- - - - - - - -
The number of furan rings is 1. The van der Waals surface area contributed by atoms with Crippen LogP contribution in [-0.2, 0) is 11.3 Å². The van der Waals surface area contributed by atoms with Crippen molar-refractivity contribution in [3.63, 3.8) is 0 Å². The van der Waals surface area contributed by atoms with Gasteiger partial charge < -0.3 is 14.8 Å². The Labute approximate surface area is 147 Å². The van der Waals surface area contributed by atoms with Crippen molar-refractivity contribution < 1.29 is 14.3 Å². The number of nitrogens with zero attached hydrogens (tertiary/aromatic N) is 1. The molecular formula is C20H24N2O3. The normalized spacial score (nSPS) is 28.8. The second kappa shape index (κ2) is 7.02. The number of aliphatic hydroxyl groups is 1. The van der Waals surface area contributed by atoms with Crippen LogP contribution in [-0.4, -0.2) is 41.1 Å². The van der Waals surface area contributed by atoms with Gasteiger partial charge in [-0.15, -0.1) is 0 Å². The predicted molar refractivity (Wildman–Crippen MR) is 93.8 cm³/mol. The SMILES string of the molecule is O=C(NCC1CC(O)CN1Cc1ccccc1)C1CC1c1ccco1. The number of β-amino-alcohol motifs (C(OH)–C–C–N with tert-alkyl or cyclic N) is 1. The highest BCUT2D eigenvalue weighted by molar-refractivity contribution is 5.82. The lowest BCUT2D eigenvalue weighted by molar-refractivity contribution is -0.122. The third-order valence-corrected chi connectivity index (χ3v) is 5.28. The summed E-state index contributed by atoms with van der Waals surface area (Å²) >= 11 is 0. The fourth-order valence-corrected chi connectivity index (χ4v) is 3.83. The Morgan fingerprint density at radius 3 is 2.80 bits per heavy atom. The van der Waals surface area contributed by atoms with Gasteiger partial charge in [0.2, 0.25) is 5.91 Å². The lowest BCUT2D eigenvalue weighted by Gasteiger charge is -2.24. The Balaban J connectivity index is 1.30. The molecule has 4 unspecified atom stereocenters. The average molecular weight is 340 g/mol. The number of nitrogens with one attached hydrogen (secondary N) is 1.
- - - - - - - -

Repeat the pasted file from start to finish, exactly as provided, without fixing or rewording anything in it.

The number of furan rings is 1. The van der Waals surface area contributed by atoms with Crippen LogP contribution in [-0.2, 0) is 11.3 Å². The van der Waals surface area contributed by atoms with Crippen molar-refractivity contribution in [3.63, 3.8) is 0 Å². The van der Waals surface area contributed by atoms with Gasteiger partial charge < -0.3 is 14.8 Å². The Labute approximate surface area is 147 Å². The van der Waals surface area contributed by atoms with Crippen molar-refractivity contribution < 1.29 is 14.3 Å². The number of nitrogens with zero attached hydrogens (tertiary/aromatic N) is 1. The molecular formula is C20H24N2O3. The normalized spacial score (nSPS) is 28.8. The second kappa shape index (κ2) is 7.02. The number of aliphatic hydroxyl groups is 1. The van der Waals surface area contributed by atoms with Crippen LogP contribution in [-0.4, -0.2) is 41.1 Å². The van der Waals surface area contributed by atoms with Gasteiger partial charge in [-0.15, -0.1) is 0 Å². The predicted molar refractivity (Wildman–Crippen MR) is 93.8 cm³/mol. The SMILES string of the molecule is O=C(NCC1CC(O)CN1Cc1ccccc1)C1CC1c1ccco1. The number of β-amino-alcohol motifs (C(OH)–C–C–N with tert-alkyl or cyclic N) is 1. The highest BCUT2D eigenvalue weighted by molar-refractivity contribution is 5.82. The lowest BCUT2D eigenvalue weighted by molar-refractivity contribution is -0.122. The third-order valence-corrected chi connectivity index (χ3v) is 5.28. The summed E-state index contributed by atoms with van der Waals surface area (Å²) >= 11 is 0. The fourth-order valence-corrected chi connectivity index (χ4v) is 3.83. The Morgan fingerprint density at radius 3 is 2.80 bits per heavy atom. The van der Waals surface area contributed by atoms with Gasteiger partial charge in [0.2, 0.25) is 5.91 Å². The lowest BCUT2D eigenvalue weighted by Gasteiger charge is -2.24. The Balaban J connectivity index is 1.30. The molecule has 4 unspecified atom stereocenters. The average molecular weight is 340 g/mol. The number of nitrogens with one attached hydrogen (secondary N) is 1.